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Stress and Fertility Levels – How Life Stressors Are Related to Infertility

Stress and fertility levels are related; in fact, life’s normal stressors can lead to both male and female infertility. Here’s how stress affects fertility levels, and how you can reduce the stress in your life.

The best way to determine if a situation is stressful is whether you feel out of control, says Pierce Howard, PhD, author of The Owner’s Manual for the Brain. The more out of control you feel, the higher your stress level is. And, your perception of an event or situation as is crucial to determining its actual effect as a stressor.






It’s not a pretty spiral: infertility is stressful, and stress leads to infertility. First, you need to become aware of the connection between stress and infertility…and then you need to learn to deal with stress so it doesn’t keep affecting your fertility levels!  To get as physically and emotionally healthy as possible, read Conquering Infertility: Dr. Alice Domar’s Mind/Body Guide to Enhancing Fertility and Coping with Infertility.

And, here is how life stress is related to infertility…

Stress and Fertility Levels – How Life Stressors Are Related to Infertility

When fears and anxieties don’t subside, the high levels of the stress hormone cortisol in your body become toxic.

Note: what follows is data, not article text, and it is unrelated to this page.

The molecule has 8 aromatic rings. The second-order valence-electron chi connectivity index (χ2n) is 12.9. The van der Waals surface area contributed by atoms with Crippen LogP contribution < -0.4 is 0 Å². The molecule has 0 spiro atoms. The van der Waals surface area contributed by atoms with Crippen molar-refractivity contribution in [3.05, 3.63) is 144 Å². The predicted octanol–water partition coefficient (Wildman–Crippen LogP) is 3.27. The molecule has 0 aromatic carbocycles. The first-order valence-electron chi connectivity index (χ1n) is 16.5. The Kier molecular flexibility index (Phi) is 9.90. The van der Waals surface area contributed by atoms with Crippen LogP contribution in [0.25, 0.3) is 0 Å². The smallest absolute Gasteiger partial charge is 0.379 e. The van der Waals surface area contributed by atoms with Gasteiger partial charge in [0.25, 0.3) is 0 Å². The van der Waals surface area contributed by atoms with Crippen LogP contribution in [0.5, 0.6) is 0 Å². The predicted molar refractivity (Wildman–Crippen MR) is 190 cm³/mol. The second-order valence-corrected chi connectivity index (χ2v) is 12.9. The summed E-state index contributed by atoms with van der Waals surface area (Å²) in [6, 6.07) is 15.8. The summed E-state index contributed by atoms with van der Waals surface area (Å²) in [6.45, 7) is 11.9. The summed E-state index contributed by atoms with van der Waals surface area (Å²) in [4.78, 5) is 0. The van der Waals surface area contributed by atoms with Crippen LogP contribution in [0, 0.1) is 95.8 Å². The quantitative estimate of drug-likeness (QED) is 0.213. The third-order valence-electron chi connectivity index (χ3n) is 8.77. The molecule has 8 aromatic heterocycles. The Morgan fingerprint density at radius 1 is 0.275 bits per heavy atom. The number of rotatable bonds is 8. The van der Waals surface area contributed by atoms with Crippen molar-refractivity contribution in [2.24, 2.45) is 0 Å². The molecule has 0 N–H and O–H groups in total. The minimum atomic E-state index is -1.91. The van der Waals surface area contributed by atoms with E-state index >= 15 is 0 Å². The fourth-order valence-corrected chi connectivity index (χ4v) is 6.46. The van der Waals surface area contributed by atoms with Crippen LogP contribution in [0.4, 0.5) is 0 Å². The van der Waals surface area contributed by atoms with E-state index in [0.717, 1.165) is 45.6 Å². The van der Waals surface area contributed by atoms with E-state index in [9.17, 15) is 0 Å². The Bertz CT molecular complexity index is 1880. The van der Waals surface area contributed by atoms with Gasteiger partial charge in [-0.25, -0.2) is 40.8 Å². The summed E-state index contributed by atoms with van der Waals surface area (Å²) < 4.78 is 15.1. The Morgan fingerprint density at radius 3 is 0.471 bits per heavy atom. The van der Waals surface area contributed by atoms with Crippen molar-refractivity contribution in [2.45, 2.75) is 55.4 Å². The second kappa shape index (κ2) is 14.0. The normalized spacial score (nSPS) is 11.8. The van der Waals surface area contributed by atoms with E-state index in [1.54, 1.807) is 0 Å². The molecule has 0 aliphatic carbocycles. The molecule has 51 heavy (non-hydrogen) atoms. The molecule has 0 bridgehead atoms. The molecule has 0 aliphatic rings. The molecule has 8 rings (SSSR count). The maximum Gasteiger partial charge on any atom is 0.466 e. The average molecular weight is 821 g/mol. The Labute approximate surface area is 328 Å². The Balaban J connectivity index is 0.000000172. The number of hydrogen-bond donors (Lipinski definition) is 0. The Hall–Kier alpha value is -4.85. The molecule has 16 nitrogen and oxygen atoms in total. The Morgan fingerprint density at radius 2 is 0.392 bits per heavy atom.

The effects of stress include:

1. Adrenal glands spew cortisol. Stress activates your adrenal gland, which pumps cortisol through your body. This stimulates the stress hormone norepinephrine and the hormone/neurotransmitter epinephrine, and inhibits their breakdown.

2. Arteries constrict. Stress makes your arteries smaller, to increase blood pressure so blood can pump to your heart and other muscles with maximum efficiency (your heart can pump up to five gallons a minute!).

3. Vessels constrict. Stress constricts or makes smaller blood vessels to the skin, kidneys, and digestive tract. This shuts down digestion and maximizes readiness for “fight or flight.” In my “Acupuncture and Fertility” article, I describe how acupuncture can open blood vessels to help with infertility.

4. Fat metabolizes. You need energy when you’re stressed, so fat from fatty cells and glucose from the liver is used for energy. However, people who are stressed are also more prone to gain weight because they’re not digesting food properly – or often eating right to begin with!


How does stress affect fertility levels?

According to Pierce Howard, life-threatening results of chronic stress can include infertility, accident-proneness, addictions, kidney disease, mental illness, and more.

“In addition, chronic stress can result in energy depletion, depression, insecurity, impotence or frigidity, apathy, emotional withdrawal, insomnia, chronic fatigue, helplessness or hopelessness, anxiety, confusion, lack of concentration, and poor memory,” writes Howard in The Owner’s Manual for the Brain: Everyday Applications from Mind-Brain Research. These symptoms of stress affect fertility by weakening relationships, hindering libido, and affecting your body in negative ways.

Read 6 Tips for Coping With Infertility Stress to increase your chances of getting pregnant.

If you’re a working woman, you might be interested in reading Does Career Stress Lead to Infertility in Women?


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Source: Pierce Howard’s The Owner’s Manual for the Brain (Bard Press, 2006) pages 815-816.

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